Whenever I enter Jewish spaces, whether it’s my first time or my fiftieth, I make a conscious effort to bring one or all of the following: my kippah (head covering), my Sh’ma bracelet, and my Magen David (Star of David) necklace.
I wear these items because I love being Jewish, and physical reminders of my Judaism help me feel more at home while attending Shabbat services, festivals, etc. – but I also bring them because, as a black person entering majority white Jewish spaces, I feel like I have to.
When I attend Jewish events without these totems, my past experiences nag at me. All the times I’ve been given strange stares as soon as I’ve walked in. All the times I’ve been asked, “What brings you here?” which is sometimes a nicer way of saying, “What are you doing here?” All the times congregants – and even clergy – assumed I lack basic Jewish knowledge.
These experiences and more tell me that if I don’t literally wear my Judaism on my sleeve (and my head and neck), I may not be accepted. So I put on my kippah and my necklace and my bracelet and hope, deep down, that the stares and questions won’t come once I walk in – and even then, they still sometimes do.
This is my own personal version of “code switching,” the act of adjusting one’s language or behavior between conversations or environments, mainly in an attempt to cater to the language and behavior of the dominant culture.
For instance, I rarely wear a kippah in everyday life, but I always wear one when I go to Shabbat services. When I speak to other Jews, I occasionally insert Yiddish phrases as if to prove how immersed I am in (specifically European) Jewish culture. I make sure that I speak “articulately,” lest my vernacular be seen as something treif (unkosher). I make sure every statement I make about Judaism is accurate, even just in passing conversation, or else others might think I’m Jewishly illiterate or, even worse, a fraud.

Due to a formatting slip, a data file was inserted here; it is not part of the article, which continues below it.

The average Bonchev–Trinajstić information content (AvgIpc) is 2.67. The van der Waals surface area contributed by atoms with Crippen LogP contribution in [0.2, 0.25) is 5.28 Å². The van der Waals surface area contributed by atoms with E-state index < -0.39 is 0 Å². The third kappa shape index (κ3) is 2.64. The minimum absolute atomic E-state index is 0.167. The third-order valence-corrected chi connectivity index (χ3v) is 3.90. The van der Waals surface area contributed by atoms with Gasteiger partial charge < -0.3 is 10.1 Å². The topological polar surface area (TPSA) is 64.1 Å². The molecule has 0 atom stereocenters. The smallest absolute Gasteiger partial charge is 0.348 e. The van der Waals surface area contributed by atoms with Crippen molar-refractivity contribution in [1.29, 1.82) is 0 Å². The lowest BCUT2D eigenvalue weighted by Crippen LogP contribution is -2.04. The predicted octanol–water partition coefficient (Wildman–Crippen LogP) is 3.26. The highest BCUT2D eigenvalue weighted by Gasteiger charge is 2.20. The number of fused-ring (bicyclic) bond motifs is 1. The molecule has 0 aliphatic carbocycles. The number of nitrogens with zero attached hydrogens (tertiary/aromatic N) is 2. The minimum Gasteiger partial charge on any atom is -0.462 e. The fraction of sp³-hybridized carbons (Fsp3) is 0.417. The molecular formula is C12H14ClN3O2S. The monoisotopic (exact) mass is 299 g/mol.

This is an issue white Jews almost never have to face.
If a white person walks into a Jewish space without physical displays of their Judaism, chances are, nobody will question them, their Judaism, or their identities. Nobody will find their presence odd or necessitating random questions about them walking through the door. This is because for many the default image of a Jew is a white person – which is not only incorrect, it’s problematic.
If our goal is to create Jewish spaces where everyone belongs, it is important to allow Jews of Color to be themselves. We should not have to feel required to flaunt our Judaism twice as much as our white Jewish family to truly belong.
The fact of the matter is that as more and more individuals continue to self-identify as Jews of Color, we’re going to see many more folks walk into our communities with dreadlocks, with different accents, with attire and vernaculars and identities and experiences that don’t fit the prescribed North American Jewish “mold.” This is not only OK, it’s beautiful – and it’s Jewish. Let us all come as we are, so we can better build and improve our wonderful Jewish communities authentically and audaciously.